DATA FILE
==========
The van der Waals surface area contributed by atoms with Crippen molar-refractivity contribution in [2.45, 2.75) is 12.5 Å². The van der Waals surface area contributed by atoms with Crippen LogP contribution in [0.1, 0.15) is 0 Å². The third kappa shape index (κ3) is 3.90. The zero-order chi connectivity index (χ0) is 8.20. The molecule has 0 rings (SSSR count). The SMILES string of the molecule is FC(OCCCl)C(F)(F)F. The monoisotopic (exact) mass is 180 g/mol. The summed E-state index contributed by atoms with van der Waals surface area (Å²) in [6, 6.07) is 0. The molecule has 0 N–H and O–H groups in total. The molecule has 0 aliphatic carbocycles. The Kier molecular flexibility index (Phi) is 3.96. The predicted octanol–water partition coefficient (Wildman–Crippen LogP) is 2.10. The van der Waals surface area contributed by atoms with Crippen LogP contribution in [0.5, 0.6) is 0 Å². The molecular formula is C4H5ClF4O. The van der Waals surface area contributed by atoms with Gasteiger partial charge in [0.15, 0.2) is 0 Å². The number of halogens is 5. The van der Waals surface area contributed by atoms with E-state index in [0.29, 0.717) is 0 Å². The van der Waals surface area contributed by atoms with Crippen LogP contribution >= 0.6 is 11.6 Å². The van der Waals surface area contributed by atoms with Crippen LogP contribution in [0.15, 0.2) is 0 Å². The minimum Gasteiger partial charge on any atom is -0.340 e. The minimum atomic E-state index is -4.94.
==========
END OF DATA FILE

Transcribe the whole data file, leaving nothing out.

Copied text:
The van der Waals surface area contributed by atoms with Crippen molar-refractivity contribution in [2.45, 2.75) is 12.5 Å². The van der Waals surface area contributed by atoms with Crippen LogP contribution in [0.1, 0.15) is 0 Å². The third kappa shape index (κ3) is 3.90. The zero-order chi connectivity index (χ0) is 8.20. The molecule has 0 rings (SSSR count). The SMILES string of the molecule is FC(OCCCl)C(F)(F)F. The monoisotopic (exact) mass is 180 g/mol. The summed E-state index contributed by atoms with van der Waals surface area (Å²) in [6, 6.07) is 0. The molecule has 0 N–H and O–H groups in total. The molecule has 0 aliphatic carbocycles. The Kier molecular flexibility index (Phi) is 3.96. The predicted octanol–water partition coefficient (Wildman–Crippen LogP) is 2.10. The van der Waals surface area contributed by atoms with Crippen LogP contribution in [0.5, 0.6) is 0 Å². The molecular formula is C4H5ClF4O. The van der Waals surface area contributed by atoms with Gasteiger partial charge in [0.15, 0.2) is 0 Å². The number of halogens is 5. The van der Waals surface area contributed by atoms with E-state index in [0.29, 0.717) is 0 Å². The van der Waals surface area contributed by atoms with Crippen LogP contribution >= 0.6 is 11.6 Å². The van der Waals surface area contributed by atoms with Crippen LogP contribution in [0.15, 0.2) is 0 Å². The minimum Gasteiger partial charge on any atom is -0.340 e. The minimum atomic E-state index is -4.94.